TRI-COUNTY DTF AND SHERIFF'S OFFICE TO TAKE PART IN NATIONAL TAKE-BACK INITIATIVE
FOR IMMEDIATE RELEASE
Major Lafayette Woods, Jr.
Operation Commander/Public Information Officer
TRI-COUNTY DRUG TASK FORCE/JEFFERSON COUNTY SHERIFF’S OFFICE TAKING BACK UNWANTED PRESCRIPTION DRUGS: Jefferson County, Arkansas – March 24th 2012 – On Saturday, September 29th 2012 from 10 a.m. to 2 p.m. as part of this year’s 5th National Take-Back Initiative the Tri-County Drug Task Force/Jefferson County Sheriff’s Office in collaboration with the Drug Enforcement Administration (DEA) will give the public another opportunity to prevent pill abuse and theft by ridding their homes of potentially dangerous expired, unused and unwanted prescription drugs. Bring your medications for disposal to the Brookshires located at 2800 S. Hazel Street in Pine Bluff, AR., where the Jefferson County Sheriff’s Office Mobile Incident Command Center will be on sight. The service is free and anonymous, no questions asked.
Locally, last year’s collection totals surpassed the previous take-back event by more than 60 lbs. Those estimates totaled 126 lbs of prescription medications collected, equivalent to several thousand pills. However, nationally citizens turned in a record-breaking 552,161 pounds (276 tons) of unwanted or expired medications for safe and proper disposal at the 5,659 take-back sites that were available in all 50 states and U.S. territories. When the results of the four Take-Back Days to date are combined, the DEA and its state, local, and tribal law-enforcement and community partners have removed over 1.5 million pounds (774 tons) of medication from circulation.
This initiative addresses a vital public safety and public health issue. Medicines that languish in home cabinets are highly susceptible to diversion, misuse, and abuse. Rates of prescription drug abuse in the U.S. are alarmingly high, as are the number of accidental poisonings and overdoses due to these drugs. Studies show that a majority of abused prescription drugs are obtained from family and friends, including from the home medicine cabinet. In addition, Americans are now advised that their usual methods for disposing of unused medicines, flushing them down the toilet or throwing them in the trash both pose potential safety and health hazards.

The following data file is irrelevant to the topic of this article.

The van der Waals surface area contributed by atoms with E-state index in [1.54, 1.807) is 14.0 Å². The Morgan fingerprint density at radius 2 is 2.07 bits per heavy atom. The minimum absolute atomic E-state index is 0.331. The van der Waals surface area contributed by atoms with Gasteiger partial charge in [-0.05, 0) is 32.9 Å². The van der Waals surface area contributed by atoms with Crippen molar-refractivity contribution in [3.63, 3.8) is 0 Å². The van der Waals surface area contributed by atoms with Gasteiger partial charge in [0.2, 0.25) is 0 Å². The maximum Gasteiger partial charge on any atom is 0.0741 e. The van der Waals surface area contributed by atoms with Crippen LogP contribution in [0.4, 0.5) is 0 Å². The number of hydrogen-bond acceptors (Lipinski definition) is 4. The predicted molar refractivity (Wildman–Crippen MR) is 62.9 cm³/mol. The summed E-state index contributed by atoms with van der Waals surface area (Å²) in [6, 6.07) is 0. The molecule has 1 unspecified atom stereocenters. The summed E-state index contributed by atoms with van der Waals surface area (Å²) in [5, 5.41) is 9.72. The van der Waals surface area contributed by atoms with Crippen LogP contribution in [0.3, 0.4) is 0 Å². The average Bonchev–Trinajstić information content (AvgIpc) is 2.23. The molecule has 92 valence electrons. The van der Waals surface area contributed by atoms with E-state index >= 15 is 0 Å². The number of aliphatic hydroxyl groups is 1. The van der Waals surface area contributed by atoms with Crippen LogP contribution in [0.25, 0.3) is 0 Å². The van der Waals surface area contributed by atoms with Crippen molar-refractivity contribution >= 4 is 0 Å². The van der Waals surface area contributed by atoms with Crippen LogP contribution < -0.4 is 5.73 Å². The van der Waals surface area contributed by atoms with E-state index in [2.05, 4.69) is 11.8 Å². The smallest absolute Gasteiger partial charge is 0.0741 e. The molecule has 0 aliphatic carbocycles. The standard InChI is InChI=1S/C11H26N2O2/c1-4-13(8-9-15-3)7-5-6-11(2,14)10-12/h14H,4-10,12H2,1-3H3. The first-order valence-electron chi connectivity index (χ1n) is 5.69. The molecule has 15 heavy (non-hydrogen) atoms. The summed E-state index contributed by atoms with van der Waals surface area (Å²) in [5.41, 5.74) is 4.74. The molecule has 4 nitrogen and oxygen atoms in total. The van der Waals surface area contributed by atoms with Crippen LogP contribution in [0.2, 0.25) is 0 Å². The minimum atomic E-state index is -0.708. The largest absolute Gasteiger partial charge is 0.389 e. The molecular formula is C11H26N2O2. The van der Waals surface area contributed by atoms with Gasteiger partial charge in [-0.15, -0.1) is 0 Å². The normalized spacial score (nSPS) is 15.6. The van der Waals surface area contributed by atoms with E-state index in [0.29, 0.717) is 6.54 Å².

Four days after last fall’s event, Congress passed the Secure and Responsible Drug Disposal Act of 2010, which amends the Controlled Substances Act to allow an “ultimate user” of controlled substance medications to dispose of them by delivering them to entities authorized by the Attorney General to accept them. The Act also allows the Attorney General to authorize long term care facilities to dispose of their residents’ controlled substances in certain instances. DEA has begun drafting regulations to implement the Act, a process that can take as long as 24 months. Until new regulations are in place, local law enforcement agencies like the Tri-County Drug Task Force, Jefferson County Sheriff’s Office and the DEA will continue to hold prescription drug take-back events every few months.